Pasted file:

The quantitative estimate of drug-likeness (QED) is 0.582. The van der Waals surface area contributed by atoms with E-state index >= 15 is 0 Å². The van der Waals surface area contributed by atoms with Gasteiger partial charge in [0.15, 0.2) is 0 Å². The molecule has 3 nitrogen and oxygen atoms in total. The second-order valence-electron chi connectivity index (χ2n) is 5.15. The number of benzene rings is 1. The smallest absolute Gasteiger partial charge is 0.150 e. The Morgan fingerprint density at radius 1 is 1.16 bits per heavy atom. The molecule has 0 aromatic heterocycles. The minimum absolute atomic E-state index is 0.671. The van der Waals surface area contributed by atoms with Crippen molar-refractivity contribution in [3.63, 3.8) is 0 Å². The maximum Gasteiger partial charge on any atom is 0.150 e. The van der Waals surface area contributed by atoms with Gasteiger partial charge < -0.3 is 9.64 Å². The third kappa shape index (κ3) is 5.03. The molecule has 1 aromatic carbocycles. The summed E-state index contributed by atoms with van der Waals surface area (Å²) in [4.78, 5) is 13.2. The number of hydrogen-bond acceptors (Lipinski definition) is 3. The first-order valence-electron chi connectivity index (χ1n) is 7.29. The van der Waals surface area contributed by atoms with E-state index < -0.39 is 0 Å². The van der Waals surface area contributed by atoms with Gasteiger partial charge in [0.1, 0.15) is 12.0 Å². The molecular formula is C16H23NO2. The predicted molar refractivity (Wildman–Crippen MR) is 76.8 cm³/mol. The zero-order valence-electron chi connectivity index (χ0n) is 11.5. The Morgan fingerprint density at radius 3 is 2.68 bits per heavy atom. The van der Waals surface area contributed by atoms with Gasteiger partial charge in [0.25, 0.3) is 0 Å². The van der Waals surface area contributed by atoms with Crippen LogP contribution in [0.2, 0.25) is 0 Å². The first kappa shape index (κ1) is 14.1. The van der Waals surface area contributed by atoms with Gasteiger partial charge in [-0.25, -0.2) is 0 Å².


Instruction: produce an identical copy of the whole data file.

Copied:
The quantitative estimate of drug-likeness (QED) is 0.582. The van der Waals surface area contributed by atoms with E-state index >= 15 is 0 Å². The van der Waals surface area contributed by atoms with Gasteiger partial charge in [0.15, 0.2) is 0 Å². The molecule has 3 nitrogen and oxygen atoms in total. The second-order valence-electron chi connectivity index (χ2n) is 5.15. The number of benzene rings is 1. The smallest absolute Gasteiger partial charge is 0.150 e. The Morgan fingerprint density at radius 1 is 1.16 bits per heavy atom. The molecule has 0 aromatic heterocycles. The minimum absolute atomic E-state index is 0.671. The van der Waals surface area contributed by atoms with Crippen molar-refractivity contribution in [3.63, 3.8) is 0 Å². The maximum Gasteiger partial charge on any atom is 0.150 e. The van der Waals surface area contributed by atoms with Gasteiger partial charge < -0.3 is 9.64 Å². The third kappa shape index (κ3) is 5.03. The molecule has 1 aromatic carbocycles. The summed E-state index contributed by atoms with van der Waals surface area (Å²) in [4.78, 5) is 13.2. The number of hydrogen-bond acceptors (Lipinski definition) is 3. The first-order valence-electron chi connectivity index (χ1n) is 7.29. The van der Waals surface area contributed by atoms with E-state index < -0.39 is 0 Å². The van der Waals surface area contributed by atoms with Gasteiger partial charge in [0.1, 0.15) is 12.0 Å². The molecular formula is C16H23NO2. The predicted molar refractivity (Wildman–Crippen MR) is 76.8 cm³/mol. The zero-order valence-electron chi connectivity index (χ0n) is 11.5. The Morgan fingerprint density at radius 3 is 2.68 bits per heavy atom. The van der Waals surface area contributed by atoms with Gasteiger partial charge in [0.25, 0.3) is 0 Å². The van der Waals surface area contributed by atoms with Crippen LogP contribution in [0.2, 0.25) is 0 Å². The first kappa shape index (κ1) is 14.1. The van der Waals surface area contributed by atoms with Gasteiger partial charge in [-0.25, -0.2) is 0 Å².